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India Solvency: Space Weaponization

India developing space weapons
Daily Tech, “ India to Enter Space Weapons Race With Lasers, Killer Payloads” by Jason Mick , January 13, 2010,
Now India has joined the game of militarization of space. The director-general of India's defense research organization on Jan. 3 told the press that his country was currently working on an exo-atmospheric kill vehicle and lasers, which could be combined to destroy enemy satellites. V.K. Saraswat, director-general of the Defence Research and Development Organisation, which is part of India's Ministry of Defence, elaborated, "The kill vehicle, which is needed for intercepting the satellite, needs to be developed, and that work is going on as part of the ballistic missile defense program." The onboard lasers would not be used as a high energy weapon, but rather as a positioning device to make sure a destructive payload was delivered to the target. Mr. Saraswat explains, "[The laser] will be able to give you a concrete picture of the satellite, and use that picture to guide your kill vehicle towards that. That work has yet to be done." If the efforts of China, the U.S., Russia, and now India are any indication, it appears that past human wars on the land and on sea may only be a prelude to wars in outer space; the sweeping stellar battles of science fiction tales such as Star Wars may one day become reality. For now, though, space warfare is unlikely because there's little to be gained from it in terms of resources. However, if man has not learned to coexist more peacefully by the time we begin to colonize other celestial bodies and mine their resources, tensions may boil over and successor of these space weapons -- now mere novelties -- may see use.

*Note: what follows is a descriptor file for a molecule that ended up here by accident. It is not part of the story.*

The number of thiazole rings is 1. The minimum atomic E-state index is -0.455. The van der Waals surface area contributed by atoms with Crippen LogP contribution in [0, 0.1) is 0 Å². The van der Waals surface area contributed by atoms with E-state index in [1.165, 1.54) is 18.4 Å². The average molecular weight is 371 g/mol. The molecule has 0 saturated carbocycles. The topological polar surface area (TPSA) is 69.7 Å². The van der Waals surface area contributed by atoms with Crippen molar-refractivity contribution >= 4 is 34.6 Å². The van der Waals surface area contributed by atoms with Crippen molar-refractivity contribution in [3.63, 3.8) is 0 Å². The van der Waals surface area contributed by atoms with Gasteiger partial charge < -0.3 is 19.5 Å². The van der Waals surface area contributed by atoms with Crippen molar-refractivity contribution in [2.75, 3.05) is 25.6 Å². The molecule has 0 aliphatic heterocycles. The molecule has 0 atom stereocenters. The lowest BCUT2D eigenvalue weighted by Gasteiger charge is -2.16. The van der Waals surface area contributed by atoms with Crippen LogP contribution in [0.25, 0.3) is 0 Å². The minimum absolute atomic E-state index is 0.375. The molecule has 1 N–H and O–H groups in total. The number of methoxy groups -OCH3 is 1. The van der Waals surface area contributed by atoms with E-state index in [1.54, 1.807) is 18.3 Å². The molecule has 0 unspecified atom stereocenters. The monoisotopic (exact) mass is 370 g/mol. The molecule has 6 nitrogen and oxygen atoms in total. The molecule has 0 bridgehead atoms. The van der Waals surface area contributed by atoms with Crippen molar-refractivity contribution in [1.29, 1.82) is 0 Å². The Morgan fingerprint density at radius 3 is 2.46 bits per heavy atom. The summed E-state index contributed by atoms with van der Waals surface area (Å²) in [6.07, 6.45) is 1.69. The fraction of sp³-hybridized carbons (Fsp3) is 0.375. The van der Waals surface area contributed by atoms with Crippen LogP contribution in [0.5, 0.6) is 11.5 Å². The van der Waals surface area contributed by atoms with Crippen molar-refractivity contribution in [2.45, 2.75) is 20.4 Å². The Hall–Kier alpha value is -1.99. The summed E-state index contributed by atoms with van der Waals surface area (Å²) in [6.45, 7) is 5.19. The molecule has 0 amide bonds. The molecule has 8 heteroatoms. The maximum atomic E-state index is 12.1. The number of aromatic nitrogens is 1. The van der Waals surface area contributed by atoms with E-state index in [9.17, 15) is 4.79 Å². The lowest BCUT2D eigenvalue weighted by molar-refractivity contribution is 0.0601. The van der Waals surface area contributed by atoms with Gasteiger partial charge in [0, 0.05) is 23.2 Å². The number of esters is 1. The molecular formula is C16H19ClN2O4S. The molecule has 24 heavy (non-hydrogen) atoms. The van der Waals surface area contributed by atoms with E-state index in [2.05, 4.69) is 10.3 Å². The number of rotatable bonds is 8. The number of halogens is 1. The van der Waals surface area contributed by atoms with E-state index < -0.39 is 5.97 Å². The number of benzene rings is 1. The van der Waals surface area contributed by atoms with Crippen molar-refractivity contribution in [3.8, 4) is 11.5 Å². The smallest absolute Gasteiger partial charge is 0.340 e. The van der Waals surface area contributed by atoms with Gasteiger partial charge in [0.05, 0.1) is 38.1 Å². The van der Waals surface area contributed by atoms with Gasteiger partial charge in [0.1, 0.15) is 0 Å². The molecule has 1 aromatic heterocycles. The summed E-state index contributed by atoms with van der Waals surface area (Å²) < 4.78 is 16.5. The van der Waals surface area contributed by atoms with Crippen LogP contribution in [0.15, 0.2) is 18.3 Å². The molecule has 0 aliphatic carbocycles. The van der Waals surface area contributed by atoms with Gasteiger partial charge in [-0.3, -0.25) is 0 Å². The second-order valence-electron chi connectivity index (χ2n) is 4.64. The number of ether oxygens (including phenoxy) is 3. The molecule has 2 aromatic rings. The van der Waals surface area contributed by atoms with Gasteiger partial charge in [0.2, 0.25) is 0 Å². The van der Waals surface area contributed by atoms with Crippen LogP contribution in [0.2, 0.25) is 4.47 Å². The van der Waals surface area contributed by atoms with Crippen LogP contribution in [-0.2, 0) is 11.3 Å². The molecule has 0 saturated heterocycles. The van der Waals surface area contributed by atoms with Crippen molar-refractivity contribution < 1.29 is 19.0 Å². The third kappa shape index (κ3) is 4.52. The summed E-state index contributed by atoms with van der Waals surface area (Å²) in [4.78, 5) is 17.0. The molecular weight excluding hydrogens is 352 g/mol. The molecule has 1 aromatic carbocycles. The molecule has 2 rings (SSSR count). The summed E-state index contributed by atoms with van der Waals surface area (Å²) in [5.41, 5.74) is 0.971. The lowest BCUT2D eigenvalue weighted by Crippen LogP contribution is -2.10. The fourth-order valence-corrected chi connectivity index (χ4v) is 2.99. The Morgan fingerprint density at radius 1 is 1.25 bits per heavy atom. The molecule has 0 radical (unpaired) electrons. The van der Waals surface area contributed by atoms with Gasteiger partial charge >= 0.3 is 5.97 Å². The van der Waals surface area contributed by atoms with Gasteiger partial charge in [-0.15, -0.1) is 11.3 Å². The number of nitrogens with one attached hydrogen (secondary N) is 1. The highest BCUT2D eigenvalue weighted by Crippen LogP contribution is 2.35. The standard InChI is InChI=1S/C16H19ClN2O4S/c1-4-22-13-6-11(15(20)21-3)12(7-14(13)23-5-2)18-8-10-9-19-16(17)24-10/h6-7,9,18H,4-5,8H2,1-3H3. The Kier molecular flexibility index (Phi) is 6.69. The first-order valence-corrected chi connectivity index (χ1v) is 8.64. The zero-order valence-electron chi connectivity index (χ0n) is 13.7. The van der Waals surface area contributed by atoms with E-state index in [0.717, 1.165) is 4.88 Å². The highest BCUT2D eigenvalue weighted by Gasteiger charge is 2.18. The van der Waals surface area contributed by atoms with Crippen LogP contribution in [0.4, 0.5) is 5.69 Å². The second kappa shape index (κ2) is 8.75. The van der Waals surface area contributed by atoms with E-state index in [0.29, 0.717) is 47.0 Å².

India Solvency: Solar Powered Satellites (1/2)

India Sovles: Has Key Tech for SBSP
Jeff Foust, Aerospace Analyst, November 8, 2010. “Space solar power’s- Indian connection” July 13, 2011.